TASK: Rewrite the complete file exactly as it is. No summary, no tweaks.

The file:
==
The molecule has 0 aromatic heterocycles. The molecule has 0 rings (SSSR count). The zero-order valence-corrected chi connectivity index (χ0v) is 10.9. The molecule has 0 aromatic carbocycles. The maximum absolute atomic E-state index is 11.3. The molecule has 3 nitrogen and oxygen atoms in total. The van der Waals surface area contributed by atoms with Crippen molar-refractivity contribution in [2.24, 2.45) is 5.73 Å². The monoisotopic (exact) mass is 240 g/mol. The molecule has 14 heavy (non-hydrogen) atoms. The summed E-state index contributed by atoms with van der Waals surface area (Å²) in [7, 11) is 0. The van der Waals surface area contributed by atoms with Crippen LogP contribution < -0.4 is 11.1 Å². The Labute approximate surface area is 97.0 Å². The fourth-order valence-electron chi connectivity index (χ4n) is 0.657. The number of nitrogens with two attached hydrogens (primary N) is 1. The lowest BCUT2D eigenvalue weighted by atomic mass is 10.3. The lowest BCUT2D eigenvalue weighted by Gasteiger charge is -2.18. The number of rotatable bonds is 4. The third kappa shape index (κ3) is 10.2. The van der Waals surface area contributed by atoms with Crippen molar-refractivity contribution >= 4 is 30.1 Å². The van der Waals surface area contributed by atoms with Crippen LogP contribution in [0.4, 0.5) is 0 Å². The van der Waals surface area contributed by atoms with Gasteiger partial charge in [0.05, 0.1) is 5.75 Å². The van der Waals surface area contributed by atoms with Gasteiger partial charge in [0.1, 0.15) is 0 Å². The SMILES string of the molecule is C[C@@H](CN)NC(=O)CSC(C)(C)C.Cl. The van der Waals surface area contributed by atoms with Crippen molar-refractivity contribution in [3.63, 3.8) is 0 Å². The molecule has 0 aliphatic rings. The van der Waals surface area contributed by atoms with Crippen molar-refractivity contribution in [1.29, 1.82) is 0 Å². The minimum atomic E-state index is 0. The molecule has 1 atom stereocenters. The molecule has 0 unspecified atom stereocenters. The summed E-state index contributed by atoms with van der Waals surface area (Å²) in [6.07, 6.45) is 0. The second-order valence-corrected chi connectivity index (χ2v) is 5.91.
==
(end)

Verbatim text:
The molecule has 0 aromatic heterocycles. The molecule has 0 rings (SSSR count). The zero-order valence-corrected chi connectivity index (χ0v) is 10.9. The molecule has 0 aromatic carbocycles. The maximum absolute atomic E-state index is 11.3. The molecule has 3 nitrogen and oxygen atoms in total. The van der Waals surface area contributed by atoms with Crippen molar-refractivity contribution in [2.24, 2.45) is 5.73 Å². The monoisotopic (exact) mass is 240 g/mol. The molecule has 14 heavy (non-hydrogen) atoms. The summed E-state index contributed by atoms with van der Waals surface area (Å²) in [7, 11) is 0. The van der Waals surface area contributed by atoms with Crippen LogP contribution < -0.4 is 11.1 Å². The Labute approximate surface area is 97.0 Å². The fourth-order valence-electron chi connectivity index (χ4n) is 0.657. The number of nitrogens with two attached hydrogens (primary N) is 1. The lowest BCUT2D eigenvalue weighted by atomic mass is 10.3. The lowest BCUT2D eigenvalue weighted by Gasteiger charge is -2.18. The number of rotatable bonds is 4. The third kappa shape index (κ3) is 10.2. The van der Waals surface area contributed by atoms with Crippen molar-refractivity contribution >= 4 is 30.1 Å². The van der Waals surface area contributed by atoms with Crippen LogP contribution in [0.4, 0.5) is 0 Å². The van der Waals surface area contributed by atoms with Gasteiger partial charge in [0.05, 0.1) is 5.75 Å². The van der Waals surface area contributed by atoms with Gasteiger partial charge in [0.1, 0.15) is 0 Å². The SMILES string of the molecule is C[C@@H](CN)NC(=O)CSC(C)(C)C.Cl. The van der Waals surface area contributed by atoms with Crippen molar-refractivity contribution in [3.63, 3.8) is 0 Å². The molecule has 0 aliphatic rings. The van der Waals surface area contributed by atoms with Crippen molar-refractivity contribution in [1.29, 1.82) is 0 Å². The minimum atomic E-state index is 0. The molecule has 1 atom stereocenters. The molecule has 0 unspecified atom stereocenters. The summed E-state index contributed by atoms with van der Waals surface area (Å²) in [6.07, 6.45) is 0. The second-order valence-corrected chi connectivity index (χ2v) is 5.91.